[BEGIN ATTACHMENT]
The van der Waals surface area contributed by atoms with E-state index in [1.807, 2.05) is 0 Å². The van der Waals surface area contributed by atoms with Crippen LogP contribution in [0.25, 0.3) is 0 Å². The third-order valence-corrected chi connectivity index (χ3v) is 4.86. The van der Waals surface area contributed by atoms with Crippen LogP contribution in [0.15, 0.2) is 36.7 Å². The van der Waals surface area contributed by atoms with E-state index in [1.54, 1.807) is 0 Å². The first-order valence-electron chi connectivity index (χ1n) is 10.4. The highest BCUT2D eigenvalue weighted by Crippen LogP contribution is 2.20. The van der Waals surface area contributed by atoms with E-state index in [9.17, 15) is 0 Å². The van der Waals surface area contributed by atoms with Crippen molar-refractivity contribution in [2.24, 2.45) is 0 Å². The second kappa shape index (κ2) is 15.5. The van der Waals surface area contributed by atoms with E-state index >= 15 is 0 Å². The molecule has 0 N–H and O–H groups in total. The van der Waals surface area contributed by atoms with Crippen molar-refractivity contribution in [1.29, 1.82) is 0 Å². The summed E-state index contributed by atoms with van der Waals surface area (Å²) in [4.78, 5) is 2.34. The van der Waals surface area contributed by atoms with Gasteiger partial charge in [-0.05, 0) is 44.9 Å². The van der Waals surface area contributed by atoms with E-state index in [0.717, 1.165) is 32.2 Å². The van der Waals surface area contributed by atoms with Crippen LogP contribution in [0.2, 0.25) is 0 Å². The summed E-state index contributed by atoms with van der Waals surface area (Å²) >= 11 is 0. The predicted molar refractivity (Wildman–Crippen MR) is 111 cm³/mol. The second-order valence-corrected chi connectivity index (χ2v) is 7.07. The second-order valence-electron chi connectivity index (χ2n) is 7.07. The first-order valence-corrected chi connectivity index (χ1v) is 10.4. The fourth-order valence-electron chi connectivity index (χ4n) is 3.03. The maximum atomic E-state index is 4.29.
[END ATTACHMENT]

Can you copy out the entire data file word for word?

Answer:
The van der Waals surface area contributed by atoms with E-state index in [1.807, 2.05) is 0 Å². The van der Waals surface area contributed by atoms with Crippen LogP contribution in [0.25, 0.3) is 0 Å². The third-order valence-corrected chi connectivity index (χ3v) is 4.86. The van der Waals surface area contributed by atoms with Crippen LogP contribution in [0.15, 0.2) is 36.7 Å². The van der Waals surface area contributed by atoms with E-state index in [1.54, 1.807) is 0 Å². The first-order valence-electron chi connectivity index (χ1n) is 10.4. The highest BCUT2D eigenvalue weighted by Crippen LogP contribution is 2.20. The van der Waals surface area contributed by atoms with E-state index in [9.17, 15) is 0 Å². The van der Waals surface area contributed by atoms with Crippen molar-refractivity contribution in [2.24, 2.45) is 0 Å². The second kappa shape index (κ2) is 15.5. The van der Waals surface area contributed by atoms with E-state index >= 15 is 0 Å². The molecule has 0 N–H and O–H groups in total. The van der Waals surface area contributed by atoms with Crippen molar-refractivity contribution in [1.29, 1.82) is 0 Å². The summed E-state index contributed by atoms with van der Waals surface area (Å²) in [4.78, 5) is 2.34. The van der Waals surface area contributed by atoms with Gasteiger partial charge in [-0.05, 0) is 44.9 Å². The van der Waals surface area contributed by atoms with E-state index in [0.717, 1.165) is 32.2 Å². The van der Waals surface area contributed by atoms with Crippen LogP contribution in [0.2, 0.25) is 0 Å². The summed E-state index contributed by atoms with van der Waals surface area (Å²) >= 11 is 0. The predicted molar refractivity (Wildman–Crippen MR) is 111 cm³/mol. The second-order valence-corrected chi connectivity index (χ2v) is 7.07. The second-order valence-electron chi connectivity index (χ2n) is 7.07. The first-order valence-corrected chi connectivity index (χ1v) is 10.4. The fourth-order valence-electron chi connectivity index (χ4n) is 3.03. The maximum atomic E-state index is 4.29.